Perspectives is a short-form Q&A with culinary and hospitality professionals navigating the new landscape. Each week we’ll hear from different members of various communities about their experiences in the COVID era and how they are helping their business, guests and community move forward. If you work in hospitality and would like to be featured in Perspectives, please email email@example.com
Chef Lamar Moore made headlines last week when he announced on social media that he was stepping down as the executive chef of Bugsy & Meyer’s Steakhouse in the Flamingo Las Vegas Hotel and Casino.
It’s always news when an executive chef steps away. But it’s even bigger because he won the job through the Food Network Show “Vegas Chef Prizefight.” The show was shot in 2019 and a full-blitz advertising campaign ran in early 2020.
Then we all know what happened when March rolled around – just as the finale was set to run and Moore would be crowned the winner.
For this week’s print “Perspectives” chef chatted with the Chef Works blog about why he stepped away, the surreal timing of it all and what’s next for him.
Chef Works: What was the driving force behind your decision to step down?
Lamar Moore: Part of it is health. I realized I was getting my behind kicked. That’s why I’m home. I’m back in Chicago. During the pandemic, it took a lot for us to operate and it took a lot out of me. Stepping down was the smartest decision.
And I wanted to be around my family. This pandemic has really, really taken its toll on all of us. Especially coming off of the big win on Food Network. But I really believe it was the right decision to make for me and my family.
Chef Works: What was it like being on a reality show during a pandemic? The timing had to have been so bizarre and surreal.
LM: It was surreal. I finished the show and we were scheduled to open in March. I opened, obviously knowing I won the show, but the finale was supposed to be the unveiling of the restaurant. All of that changed very quickly. I was flying back and forth between February and March working on menus and the concepts, all while trying to do this secret episode to launch. All of that changed in mid-March, going from opening to not opening to trying to coordinate trips back and forth to Chicago.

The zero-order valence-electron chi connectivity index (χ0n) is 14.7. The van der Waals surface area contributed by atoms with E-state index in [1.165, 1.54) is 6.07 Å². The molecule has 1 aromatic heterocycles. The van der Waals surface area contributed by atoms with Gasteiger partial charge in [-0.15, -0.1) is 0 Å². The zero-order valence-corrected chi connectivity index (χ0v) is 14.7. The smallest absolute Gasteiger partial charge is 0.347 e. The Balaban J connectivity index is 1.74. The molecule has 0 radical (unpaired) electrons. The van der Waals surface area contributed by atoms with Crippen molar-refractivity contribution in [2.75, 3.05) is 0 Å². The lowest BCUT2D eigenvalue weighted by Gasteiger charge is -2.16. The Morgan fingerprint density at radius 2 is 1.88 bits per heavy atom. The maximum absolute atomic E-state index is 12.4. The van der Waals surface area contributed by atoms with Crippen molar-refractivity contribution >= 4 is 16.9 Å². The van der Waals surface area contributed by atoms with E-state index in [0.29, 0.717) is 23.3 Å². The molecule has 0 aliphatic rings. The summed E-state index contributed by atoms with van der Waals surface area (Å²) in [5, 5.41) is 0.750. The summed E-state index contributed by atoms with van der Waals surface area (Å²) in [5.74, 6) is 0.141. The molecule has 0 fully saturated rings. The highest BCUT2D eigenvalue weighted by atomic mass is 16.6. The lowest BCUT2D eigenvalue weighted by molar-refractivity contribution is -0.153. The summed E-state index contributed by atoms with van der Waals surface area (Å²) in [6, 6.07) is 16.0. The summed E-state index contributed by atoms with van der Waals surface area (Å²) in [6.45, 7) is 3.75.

Honestly, it sucked. It was my third time on Food Network, I finally win and now I’m stuck in a pandemic. People asked me how I celebrated. I didn’t. You don’t celebrate because you just want people to be safe.
Chef Works: So you’re splitting time between Chicago and Las Vegas. What’s on the horizon?
LM: People are asking me what I’m going to do next and for the first time in my life I don’t have an answer. I’m going to sit and relax and just enjoy my family. I’m doing a lot of charitable events here and back in Vegas.
Chef Works: Race and social justice certainly took centerstage in 2020. You’ve made such a positive impact on the African-American community, and not just as a chef. How does that tie in with some of your charitable work?
LM: Chef Jeff Henderson has a project where he works with a lot of ex-convicts and we’re in the process of working on a collaboration. I do a lot of inner-city work back here in Chicago, setting up multiple events.
I also recently worked with Product RED – which partners with brands that help fight AIDS and COVID. I’m doing work with a local food pantry. For me, stepping back is also giving me an opportunity to give back as much as I can right now because so many people are less fortunate and need the help.
Chef Works: What are you hopeful for in 2021?
LM: I’m looking forward to a lot more comradery. This year has given us the opportunity to come together more. More comradery. More openness. More selflessness. Less selfishness.
Even on social media, I post a lot of quotes and prayers. Sometimes we just miss a beat on just being there for the next person. I’m hopeful for more togetherness.
You can follow chef on his Instagram account here.
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